Note: This review was first published in Steampunk Magazine January 2013
Genre: New World Steampunk
Media: Online Serial Novel
Author: Benjamin Jacobson
"In the grand tradition of Charles Dickens and Johnny Rotten, this serialized tale comes both to celebrate the past and bury it."
- Benjamin Jacobson
Steampunk is one of the fastest growing genres in literature today. Simply employing the word to describe a work evokes images of the Victorian era, and gears, and corsets, and goggles. It can be written in an array of different stylistic forms and unique voices. For example, I’ve read a series of novels where a dirigible acts as a main character and another where swashbuckling air-pirates drive the plot. Others center on a mystery or a murder and still others that are motivated by suspense or political intrigue. Some are mech-centric or filled with fantasy, romance, or time-travel and, well, I think you get the idea – elements of Steampunk can be applied to almost any genre. And that’s what makes it so compelling to me as a reader. Because of Steampunk’s flexibility fans of every genre of literature will become exposed to it and that will only help it to grow in popularity and thrive in the marketplace.
SteampunX, an online serial novel by Benjamin Jacobson, is an example of the elastic qualities of Steampunk and is a unique and distinctive variation of the genre in its own right. I prefer to call it “New World Steampunk” but that alone does not give it the weight it deserves nor is it a precise enough label to fully explain its uniqueness. While most Steampunk focuses on the Victorian point of view SteampunX takes a much different approach. In a true reversal of sides this story is told from the perspectives of members of a peaceful tribe of Native Americans forced to the brink of war by conquering invaders. While unique in both its approach and world-view I found SteampunX entertaining, ably-conceived, expertly-crafted, and as alive as any published work I’ve ever read. SteampunX is an incredibly engrossing story that is, in essence, a cautionary folk tale of the spreading stains of technology across an innocent nation.
To date, Mr. Jacobson has produced three complete episodes as well as supporting and apocryphal anecdotes to complement the serialized novel. In Episode One, Funk and Puck, the fore-named teenage protagonists, and Thunder, a powerful wizard, deflect an attack by invaders determined to steal the secrets of Thunder’s steam-work mechanisms. But the assailants have broken a long-standing truce that may force an entire continent to war. In Episode Two, SteamDisco Destruction, the band of Native Americans journey to the nearby Kingdom of Neufrancaise to seek audience with the Marquis de Chartres but get caught up in a slave rebellion. In Episode Three, The Railroad Underground, the band attempts to garner support from the freed slaves of New Liberia only to be cast away. The group then sets off for Aztexico, a land of “strange spirits and fantastic pyramids,” where they hope to win military support for the inevitable war to come. Mr. Jacobson’s world-building is nostalgic and intelligent and is slowly revealed to the reader in a number of clever sub-plot twists. Not only does he craft a creation story but he takes us to an unusual slave-powered house party, teases us with a glimpse of a mechanical zombie soldier, and thrusts a main character into the lair of a mad scientist that takes great pleasure in surgically altering people into steam-borgs.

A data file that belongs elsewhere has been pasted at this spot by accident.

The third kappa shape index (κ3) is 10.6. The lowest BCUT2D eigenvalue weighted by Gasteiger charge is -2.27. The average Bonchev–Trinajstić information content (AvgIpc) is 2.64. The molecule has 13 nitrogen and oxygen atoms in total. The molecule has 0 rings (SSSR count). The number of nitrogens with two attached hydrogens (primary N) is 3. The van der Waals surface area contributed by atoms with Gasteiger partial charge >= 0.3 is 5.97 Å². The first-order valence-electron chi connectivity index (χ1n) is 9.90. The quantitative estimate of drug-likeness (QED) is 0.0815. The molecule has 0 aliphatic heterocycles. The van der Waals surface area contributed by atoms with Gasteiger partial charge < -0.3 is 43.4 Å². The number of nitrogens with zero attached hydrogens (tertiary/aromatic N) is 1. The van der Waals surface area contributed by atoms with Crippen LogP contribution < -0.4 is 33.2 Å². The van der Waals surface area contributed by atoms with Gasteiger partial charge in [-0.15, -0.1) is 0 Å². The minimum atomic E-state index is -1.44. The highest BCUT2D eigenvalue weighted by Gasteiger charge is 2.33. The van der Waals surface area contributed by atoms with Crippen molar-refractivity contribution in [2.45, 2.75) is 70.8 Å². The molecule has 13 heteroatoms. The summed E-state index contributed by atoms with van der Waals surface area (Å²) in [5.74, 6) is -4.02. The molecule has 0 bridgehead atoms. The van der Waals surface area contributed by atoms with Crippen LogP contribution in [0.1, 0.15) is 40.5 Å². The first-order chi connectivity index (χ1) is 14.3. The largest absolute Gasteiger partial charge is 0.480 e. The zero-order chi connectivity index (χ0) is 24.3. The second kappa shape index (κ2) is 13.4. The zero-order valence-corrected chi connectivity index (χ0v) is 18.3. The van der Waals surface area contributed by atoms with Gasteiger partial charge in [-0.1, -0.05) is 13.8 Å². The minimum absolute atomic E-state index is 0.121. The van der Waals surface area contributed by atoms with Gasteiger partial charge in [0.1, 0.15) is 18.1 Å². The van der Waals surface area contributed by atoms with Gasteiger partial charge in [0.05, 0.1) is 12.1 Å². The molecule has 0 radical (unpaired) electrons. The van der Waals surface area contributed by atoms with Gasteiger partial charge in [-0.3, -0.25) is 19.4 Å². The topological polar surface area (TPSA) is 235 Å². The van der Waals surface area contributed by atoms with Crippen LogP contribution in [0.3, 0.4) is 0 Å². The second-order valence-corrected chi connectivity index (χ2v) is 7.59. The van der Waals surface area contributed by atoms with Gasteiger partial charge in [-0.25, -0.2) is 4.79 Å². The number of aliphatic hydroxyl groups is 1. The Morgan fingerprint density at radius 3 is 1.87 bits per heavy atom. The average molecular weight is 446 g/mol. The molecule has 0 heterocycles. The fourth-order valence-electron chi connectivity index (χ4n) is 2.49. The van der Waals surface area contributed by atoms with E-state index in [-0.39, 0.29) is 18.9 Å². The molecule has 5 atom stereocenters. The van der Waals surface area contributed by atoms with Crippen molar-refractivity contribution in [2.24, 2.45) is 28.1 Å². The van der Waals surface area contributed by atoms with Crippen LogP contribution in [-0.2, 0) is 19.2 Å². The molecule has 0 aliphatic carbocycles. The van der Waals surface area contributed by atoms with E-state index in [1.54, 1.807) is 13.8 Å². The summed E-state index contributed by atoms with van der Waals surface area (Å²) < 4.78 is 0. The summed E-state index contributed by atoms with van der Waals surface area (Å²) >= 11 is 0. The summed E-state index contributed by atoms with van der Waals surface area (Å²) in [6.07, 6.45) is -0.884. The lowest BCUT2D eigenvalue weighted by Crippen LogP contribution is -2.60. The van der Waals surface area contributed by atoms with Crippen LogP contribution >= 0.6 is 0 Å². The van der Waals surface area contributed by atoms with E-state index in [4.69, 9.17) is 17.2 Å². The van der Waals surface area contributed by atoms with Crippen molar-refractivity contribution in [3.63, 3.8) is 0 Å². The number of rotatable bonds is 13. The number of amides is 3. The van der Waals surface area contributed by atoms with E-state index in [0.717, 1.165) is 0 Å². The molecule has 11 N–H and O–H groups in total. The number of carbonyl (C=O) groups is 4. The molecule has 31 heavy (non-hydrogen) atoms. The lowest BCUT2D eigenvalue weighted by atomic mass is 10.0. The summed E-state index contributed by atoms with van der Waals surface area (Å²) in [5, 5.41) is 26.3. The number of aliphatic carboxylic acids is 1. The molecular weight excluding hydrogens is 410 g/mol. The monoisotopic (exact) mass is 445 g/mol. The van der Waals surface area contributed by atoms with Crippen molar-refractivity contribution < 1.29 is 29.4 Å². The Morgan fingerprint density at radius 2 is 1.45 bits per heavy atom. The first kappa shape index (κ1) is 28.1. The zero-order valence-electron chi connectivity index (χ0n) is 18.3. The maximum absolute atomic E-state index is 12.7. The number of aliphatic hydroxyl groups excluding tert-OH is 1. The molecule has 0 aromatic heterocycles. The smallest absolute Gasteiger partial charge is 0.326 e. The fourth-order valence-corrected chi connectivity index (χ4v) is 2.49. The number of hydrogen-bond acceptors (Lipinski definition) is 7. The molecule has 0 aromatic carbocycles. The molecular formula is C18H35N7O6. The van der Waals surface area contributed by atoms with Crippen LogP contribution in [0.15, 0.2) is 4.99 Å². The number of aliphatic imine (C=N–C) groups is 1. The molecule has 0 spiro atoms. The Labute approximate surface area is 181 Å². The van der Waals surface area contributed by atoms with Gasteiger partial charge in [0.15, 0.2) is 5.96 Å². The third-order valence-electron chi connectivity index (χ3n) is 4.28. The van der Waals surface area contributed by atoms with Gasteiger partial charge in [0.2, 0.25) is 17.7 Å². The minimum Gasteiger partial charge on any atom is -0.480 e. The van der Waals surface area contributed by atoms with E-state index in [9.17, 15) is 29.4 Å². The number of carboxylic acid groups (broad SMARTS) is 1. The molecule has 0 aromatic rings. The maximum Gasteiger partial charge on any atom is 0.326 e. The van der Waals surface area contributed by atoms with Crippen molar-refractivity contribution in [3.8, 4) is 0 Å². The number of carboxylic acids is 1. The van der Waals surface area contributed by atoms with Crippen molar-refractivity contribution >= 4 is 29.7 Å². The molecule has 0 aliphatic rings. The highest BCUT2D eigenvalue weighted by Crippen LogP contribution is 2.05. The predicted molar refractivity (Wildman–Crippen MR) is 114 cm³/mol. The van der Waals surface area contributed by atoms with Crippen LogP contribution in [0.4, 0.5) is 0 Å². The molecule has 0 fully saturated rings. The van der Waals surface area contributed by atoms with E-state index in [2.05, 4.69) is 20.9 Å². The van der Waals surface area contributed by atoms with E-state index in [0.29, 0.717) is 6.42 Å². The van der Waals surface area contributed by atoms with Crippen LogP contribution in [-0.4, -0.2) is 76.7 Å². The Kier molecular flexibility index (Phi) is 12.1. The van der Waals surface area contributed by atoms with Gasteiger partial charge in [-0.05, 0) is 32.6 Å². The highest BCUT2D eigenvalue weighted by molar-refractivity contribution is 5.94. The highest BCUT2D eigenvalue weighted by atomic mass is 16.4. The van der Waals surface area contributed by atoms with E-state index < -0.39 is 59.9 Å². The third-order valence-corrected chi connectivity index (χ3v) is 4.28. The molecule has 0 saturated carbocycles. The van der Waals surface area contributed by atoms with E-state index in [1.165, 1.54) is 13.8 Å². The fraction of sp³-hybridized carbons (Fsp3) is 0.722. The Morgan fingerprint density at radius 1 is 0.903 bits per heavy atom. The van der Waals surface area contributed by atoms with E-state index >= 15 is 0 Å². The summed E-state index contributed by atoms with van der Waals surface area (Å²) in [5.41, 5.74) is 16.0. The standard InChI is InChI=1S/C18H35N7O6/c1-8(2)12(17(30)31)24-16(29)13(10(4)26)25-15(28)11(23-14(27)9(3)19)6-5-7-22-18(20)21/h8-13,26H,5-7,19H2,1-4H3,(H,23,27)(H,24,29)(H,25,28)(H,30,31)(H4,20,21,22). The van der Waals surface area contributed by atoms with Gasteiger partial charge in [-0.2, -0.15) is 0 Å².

With cover art evocative of turn-of-the-century Scientific American Magazines and Victorian-era serialized novels you are quickly swept back to a time before the advent of modern technology when steam-power ruled the land and wizards created clockwork contrivances. After each episode Mr. Jacobson includes a few pages of authentic-appearing Victorian-style advertisements. Some, while completely fictitious, are none-the-less decidedly entertaining and depict the precise style and nuance of a by-gone age, while others are actual advertisements for Steampunk-centric merchandise, paraphernalia, clothing, jewelry, and objects d’art.
I recommend Benjamin Jacobson’s SteampunX to fans, young and old, of Steampunk and its many variations, those who take pleasure in alternate universe stories, and anyone interested in New World folklore, shamanism, steam-powered contraptions, and gears (all sizes). SteampunX is available to read online and as a free download in various formats at Smashwords.
File with: Orson Scott Card's Alvin Maker novels, Chris Wooding’s Ketty Jay series, Cherie Priest’s Clockwork Century cycle, and Mark Hodder’s Burton & Swinburne books.
4 ½ stars out of 5